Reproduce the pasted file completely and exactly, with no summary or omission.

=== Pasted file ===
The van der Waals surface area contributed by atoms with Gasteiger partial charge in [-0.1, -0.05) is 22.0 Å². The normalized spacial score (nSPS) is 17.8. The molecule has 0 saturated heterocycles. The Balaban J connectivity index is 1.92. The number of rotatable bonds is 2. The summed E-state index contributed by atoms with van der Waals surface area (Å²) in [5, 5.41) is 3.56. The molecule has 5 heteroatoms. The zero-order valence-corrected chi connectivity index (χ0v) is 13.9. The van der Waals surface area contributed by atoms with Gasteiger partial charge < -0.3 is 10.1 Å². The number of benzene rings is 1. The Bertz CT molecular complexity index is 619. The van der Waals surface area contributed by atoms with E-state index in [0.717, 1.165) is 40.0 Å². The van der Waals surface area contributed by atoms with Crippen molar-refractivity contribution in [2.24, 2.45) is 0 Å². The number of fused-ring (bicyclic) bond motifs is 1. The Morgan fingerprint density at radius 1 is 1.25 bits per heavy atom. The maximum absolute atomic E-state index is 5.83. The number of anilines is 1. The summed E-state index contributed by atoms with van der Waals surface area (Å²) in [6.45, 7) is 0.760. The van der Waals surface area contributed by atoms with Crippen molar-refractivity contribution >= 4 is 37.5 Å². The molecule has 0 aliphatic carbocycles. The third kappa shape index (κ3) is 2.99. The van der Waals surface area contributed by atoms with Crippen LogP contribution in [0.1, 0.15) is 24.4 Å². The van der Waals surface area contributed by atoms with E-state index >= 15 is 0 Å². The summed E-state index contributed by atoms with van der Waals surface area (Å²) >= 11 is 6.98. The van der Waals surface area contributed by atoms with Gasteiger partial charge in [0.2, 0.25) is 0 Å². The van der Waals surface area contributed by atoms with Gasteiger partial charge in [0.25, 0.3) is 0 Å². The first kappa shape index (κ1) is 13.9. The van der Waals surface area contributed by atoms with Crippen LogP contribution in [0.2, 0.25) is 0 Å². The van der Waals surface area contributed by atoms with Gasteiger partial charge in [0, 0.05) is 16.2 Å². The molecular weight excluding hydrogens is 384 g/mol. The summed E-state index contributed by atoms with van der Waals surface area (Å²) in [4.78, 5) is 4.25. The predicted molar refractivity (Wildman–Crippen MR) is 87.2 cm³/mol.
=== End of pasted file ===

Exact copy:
The van der Waals surface area contributed by atoms with Gasteiger partial charge in [-0.1, -0.05) is 22.0 Å². The normalized spacial score (nSPS) is 17.8. The molecule has 0 saturated heterocycles. The Balaban J connectivity index is 1.92. The number of rotatable bonds is 2. The summed E-state index contributed by atoms with van der Waals surface area (Å²) in [5, 5.41) is 3.56. The molecule has 5 heteroatoms. The zero-order valence-corrected chi connectivity index (χ0v) is 13.9. The van der Waals surface area contributed by atoms with Gasteiger partial charge < -0.3 is 10.1 Å². The number of benzene rings is 1. The Bertz CT molecular complexity index is 619. The van der Waals surface area contributed by atoms with E-state index in [0.717, 1.165) is 40.0 Å². The van der Waals surface area contributed by atoms with Crippen molar-refractivity contribution in [2.24, 2.45) is 0 Å². The number of fused-ring (bicyclic) bond motifs is 1. The Morgan fingerprint density at radius 1 is 1.25 bits per heavy atom. The maximum absolute atomic E-state index is 5.83. The number of anilines is 1. The summed E-state index contributed by atoms with van der Waals surface area (Å²) in [6.45, 7) is 0.760. The van der Waals surface area contributed by atoms with Crippen molar-refractivity contribution >= 4 is 37.5 Å². The molecule has 0 aliphatic carbocycles. The third kappa shape index (κ3) is 2.99. The van der Waals surface area contributed by atoms with Crippen LogP contribution in [0.1, 0.15) is 24.4 Å². The van der Waals surface area contributed by atoms with E-state index >= 15 is 0 Å². The summed E-state index contributed by atoms with van der Waals surface area (Å²) >= 11 is 6.98. The van der Waals surface area contributed by atoms with Gasteiger partial charge in [0.2, 0.25) is 0 Å². The van der Waals surface area contributed by atoms with Gasteiger partial charge in [0.25, 0.3) is 0 Å². The first kappa shape index (κ1) is 13.9. The van der Waals surface area contributed by atoms with Crippen LogP contribution in [0.2, 0.25) is 0 Å². The van der Waals surface area contributed by atoms with Gasteiger partial charge in [0, 0.05) is 16.2 Å². The molecular weight excluding hydrogens is 384 g/mol. The summed E-state index contributed by atoms with van der Waals surface area (Å²) in [4.78, 5) is 4.25. The predicted molar refractivity (Wildman–Crippen MR) is 87.2 cm³/mol.